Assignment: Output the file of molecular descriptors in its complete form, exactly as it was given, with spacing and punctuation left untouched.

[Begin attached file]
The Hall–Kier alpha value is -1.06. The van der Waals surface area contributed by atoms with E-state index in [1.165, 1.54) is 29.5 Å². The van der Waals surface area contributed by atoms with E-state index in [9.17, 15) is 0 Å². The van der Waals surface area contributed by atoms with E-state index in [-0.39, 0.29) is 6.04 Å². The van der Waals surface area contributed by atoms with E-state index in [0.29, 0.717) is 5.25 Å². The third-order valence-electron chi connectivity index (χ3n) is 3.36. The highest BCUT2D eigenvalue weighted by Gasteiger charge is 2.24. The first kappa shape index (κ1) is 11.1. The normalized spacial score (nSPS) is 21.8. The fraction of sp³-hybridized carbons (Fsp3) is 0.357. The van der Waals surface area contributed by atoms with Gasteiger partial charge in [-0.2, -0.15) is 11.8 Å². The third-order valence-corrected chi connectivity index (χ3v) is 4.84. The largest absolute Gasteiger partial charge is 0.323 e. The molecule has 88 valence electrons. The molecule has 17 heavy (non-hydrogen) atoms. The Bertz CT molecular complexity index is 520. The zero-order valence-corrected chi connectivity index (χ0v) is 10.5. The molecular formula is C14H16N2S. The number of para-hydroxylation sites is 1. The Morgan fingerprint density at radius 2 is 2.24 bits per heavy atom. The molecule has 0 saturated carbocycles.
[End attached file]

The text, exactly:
The Hall–Kier alpha value is -1.06. The van der Waals surface area contributed by atoms with E-state index in [1.165, 1.54) is 29.5 Å². The van der Waals surface area contributed by atoms with E-state index in [9.17, 15) is 0 Å². The van der Waals surface area contributed by atoms with E-state index in [-0.39, 0.29) is 6.04 Å². The van der Waals surface area contributed by atoms with E-state index in [0.29, 0.717) is 5.25 Å². The third-order valence-electron chi connectivity index (χ3n) is 3.36. The highest BCUT2D eigenvalue weighted by Gasteiger charge is 2.24. The first kappa shape index (κ1) is 11.1. The normalized spacial score (nSPS) is 21.8. The fraction of sp³-hybridized carbons (Fsp3) is 0.357. The van der Waals surface area contributed by atoms with Gasteiger partial charge in [-0.2, -0.15) is 11.8 Å². The third-order valence-corrected chi connectivity index (χ3v) is 4.84. The largest absolute Gasteiger partial charge is 0.323 e. The molecule has 88 valence electrons. The molecule has 17 heavy (non-hydrogen) atoms. The Bertz CT molecular complexity index is 520. The zero-order valence-corrected chi connectivity index (χ0v) is 10.5. The molecular formula is C14H16N2S. The number of para-hydroxylation sites is 1. The Morgan fingerprint density at radius 2 is 2.24 bits per heavy atom. The molecule has 0 saturated carbocycles.